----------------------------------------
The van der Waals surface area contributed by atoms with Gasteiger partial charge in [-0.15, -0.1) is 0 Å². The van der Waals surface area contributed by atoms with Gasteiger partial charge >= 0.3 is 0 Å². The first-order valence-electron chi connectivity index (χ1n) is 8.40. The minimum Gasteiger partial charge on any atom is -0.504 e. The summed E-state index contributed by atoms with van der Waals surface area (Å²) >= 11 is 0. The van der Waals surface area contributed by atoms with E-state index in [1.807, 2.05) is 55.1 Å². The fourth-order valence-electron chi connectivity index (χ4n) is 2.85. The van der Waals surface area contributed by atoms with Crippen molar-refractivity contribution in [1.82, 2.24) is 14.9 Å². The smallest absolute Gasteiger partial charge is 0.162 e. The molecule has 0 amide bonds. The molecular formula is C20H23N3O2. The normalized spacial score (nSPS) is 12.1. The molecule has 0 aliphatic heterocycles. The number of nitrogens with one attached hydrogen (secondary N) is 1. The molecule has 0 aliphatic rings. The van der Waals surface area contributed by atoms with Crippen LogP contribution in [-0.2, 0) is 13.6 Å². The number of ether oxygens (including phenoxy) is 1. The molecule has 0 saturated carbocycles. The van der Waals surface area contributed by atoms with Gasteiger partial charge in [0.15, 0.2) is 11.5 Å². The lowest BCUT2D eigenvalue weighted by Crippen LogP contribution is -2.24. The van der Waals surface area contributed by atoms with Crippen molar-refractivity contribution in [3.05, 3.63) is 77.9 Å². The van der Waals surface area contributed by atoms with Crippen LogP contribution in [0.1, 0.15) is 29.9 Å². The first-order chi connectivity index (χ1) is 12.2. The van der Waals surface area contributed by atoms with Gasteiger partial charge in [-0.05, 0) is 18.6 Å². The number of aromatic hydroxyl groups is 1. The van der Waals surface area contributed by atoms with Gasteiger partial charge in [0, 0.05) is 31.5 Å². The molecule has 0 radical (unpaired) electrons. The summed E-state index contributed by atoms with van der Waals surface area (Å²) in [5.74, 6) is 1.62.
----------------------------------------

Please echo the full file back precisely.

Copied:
The van der Waals surface area contributed by atoms with Gasteiger partial charge in [-0.15, -0.1) is 0 Å². The van der Waals surface area contributed by atoms with Gasteiger partial charge >= 0.3 is 0 Å². The first-order valence-electron chi connectivity index (χ1n) is 8.40. The minimum Gasteiger partial charge on any atom is -0.504 e. The summed E-state index contributed by atoms with van der Waals surface area (Å²) >= 11 is 0. The van der Waals surface area contributed by atoms with E-state index in [1.807, 2.05) is 55.1 Å². The fourth-order valence-electron chi connectivity index (χ4n) is 2.85. The van der Waals surface area contributed by atoms with Crippen molar-refractivity contribution in [1.82, 2.24) is 14.9 Å². The smallest absolute Gasteiger partial charge is 0.162 e. The molecule has 0 amide bonds. The molecular formula is C20H23N3O2. The normalized spacial score (nSPS) is 12.1. The molecule has 0 aliphatic heterocycles. The number of nitrogens with one attached hydrogen (secondary N) is 1. The molecule has 0 aliphatic rings. The van der Waals surface area contributed by atoms with Crippen LogP contribution in [-0.2, 0) is 13.6 Å². The number of ether oxygens (including phenoxy) is 1. The molecule has 0 saturated carbocycles. The van der Waals surface area contributed by atoms with Gasteiger partial charge in [0.15, 0.2) is 11.5 Å². The lowest BCUT2D eigenvalue weighted by Crippen LogP contribution is -2.24. The van der Waals surface area contributed by atoms with Crippen molar-refractivity contribution in [3.05, 3.63) is 77.9 Å². The van der Waals surface area contributed by atoms with Crippen LogP contribution in [0.1, 0.15) is 29.9 Å². The first-order chi connectivity index (χ1) is 12.2. The van der Waals surface area contributed by atoms with Gasteiger partial charge in [-0.05, 0) is 18.6 Å². The number of aromatic hydroxyl groups is 1. The van der Waals surface area contributed by atoms with Gasteiger partial charge in [0, 0.05) is 31.5 Å². The molecule has 0 radical (unpaired) electrons. The summed E-state index contributed by atoms with van der Waals surface area (Å²) in [5.74, 6) is 1.62.